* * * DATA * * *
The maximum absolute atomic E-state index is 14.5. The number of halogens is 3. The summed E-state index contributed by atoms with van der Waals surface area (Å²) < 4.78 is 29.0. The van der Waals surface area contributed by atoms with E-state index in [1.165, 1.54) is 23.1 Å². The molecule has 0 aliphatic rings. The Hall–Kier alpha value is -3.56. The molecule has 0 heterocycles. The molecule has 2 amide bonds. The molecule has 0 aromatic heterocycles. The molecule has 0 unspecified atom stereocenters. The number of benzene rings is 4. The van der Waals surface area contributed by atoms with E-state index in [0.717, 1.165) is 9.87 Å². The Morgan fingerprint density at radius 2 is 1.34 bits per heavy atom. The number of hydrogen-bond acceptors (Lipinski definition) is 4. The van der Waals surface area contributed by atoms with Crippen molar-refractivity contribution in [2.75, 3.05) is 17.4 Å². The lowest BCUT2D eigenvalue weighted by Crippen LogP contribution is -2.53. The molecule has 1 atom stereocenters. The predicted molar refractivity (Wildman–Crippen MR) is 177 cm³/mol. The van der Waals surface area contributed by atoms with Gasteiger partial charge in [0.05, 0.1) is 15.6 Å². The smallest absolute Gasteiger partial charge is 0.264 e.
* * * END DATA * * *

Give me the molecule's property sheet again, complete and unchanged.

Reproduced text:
The maximum absolute atomic E-state index is 14.5. The number of halogens is 3. The summed E-state index contributed by atoms with van der Waals surface area (Å²) < 4.78 is 29.0. The van der Waals surface area contributed by atoms with E-state index in [1.165, 1.54) is 23.1 Å². The molecule has 0 aliphatic rings. The Hall–Kier alpha value is -3.56. The molecule has 0 heterocycles. The molecule has 2 amide bonds. The molecule has 0 aromatic heterocycles. The molecule has 0 unspecified atom stereocenters. The number of benzene rings is 4. The van der Waals surface area contributed by atoms with E-state index in [0.717, 1.165) is 9.87 Å². The Morgan fingerprint density at radius 2 is 1.34 bits per heavy atom. The number of hydrogen-bond acceptors (Lipinski definition) is 4. The van der Waals surface area contributed by atoms with Crippen molar-refractivity contribution in [2.75, 3.05) is 17.4 Å². The lowest BCUT2D eigenvalue weighted by Crippen LogP contribution is -2.53. The molecule has 1 atom stereocenters. The predicted molar refractivity (Wildman–Crippen MR) is 177 cm³/mol. The van der Waals surface area contributed by atoms with Gasteiger partial charge in [0.05, 0.1) is 15.6 Å². The smallest absolute Gasteiger partial charge is 0.264 e.